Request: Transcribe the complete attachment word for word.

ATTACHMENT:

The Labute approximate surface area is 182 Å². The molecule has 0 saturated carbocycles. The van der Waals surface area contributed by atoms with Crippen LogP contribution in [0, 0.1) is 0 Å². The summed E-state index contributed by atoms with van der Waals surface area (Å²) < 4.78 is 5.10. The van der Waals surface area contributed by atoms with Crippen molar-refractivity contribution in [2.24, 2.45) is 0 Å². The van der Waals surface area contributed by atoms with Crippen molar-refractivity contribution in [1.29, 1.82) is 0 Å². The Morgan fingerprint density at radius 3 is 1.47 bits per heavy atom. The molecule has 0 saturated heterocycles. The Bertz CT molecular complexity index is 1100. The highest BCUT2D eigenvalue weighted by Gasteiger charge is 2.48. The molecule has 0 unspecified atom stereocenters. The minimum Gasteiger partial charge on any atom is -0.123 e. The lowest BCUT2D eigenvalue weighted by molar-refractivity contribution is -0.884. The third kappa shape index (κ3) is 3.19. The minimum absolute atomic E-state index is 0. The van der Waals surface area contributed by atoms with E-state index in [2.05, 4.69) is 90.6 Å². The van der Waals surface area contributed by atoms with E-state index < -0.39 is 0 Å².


The Labute approximate surface area is 182 Å². The molecule has 0 saturated carbocycles. The van der Waals surface area contributed by atoms with Crippen LogP contribution in [0, 0.1) is 0 Å². The summed E-state index contributed by atoms with van der Waals surface area (Å²) < 4.78 is 5.10. The van der Waals surface area contributed by atoms with Crippen molar-refractivity contribution in [2.24, 2.45) is 0 Å². The van der Waals surface area contributed by atoms with Crippen molar-refractivity contribution in [1.29, 1.82) is 0 Å². The Morgan fingerprint density at radius 3 is 1.47 bits per heavy atom. The molecule has 0 saturated heterocycles. The Bertz CT molecular complexity index is 1100. The highest BCUT2D eigenvalue weighted by Gasteiger charge is 2.48. The molecule has 0 unspecified atom stereocenters. The minimum Gasteiger partial charge on any atom is -0.123 e. The lowest BCUT2D eigenvalue weighted by molar-refractivity contribution is -0.884. The third kappa shape index (κ3) is 3.19. The minimum absolute atomic E-state index is 0. The van der Waals surface area contributed by atoms with E-state index in [2.05, 4.69) is 90.6 Å². The van der Waals surface area contributed by atoms with E-state index < -0.39 is 0 Å².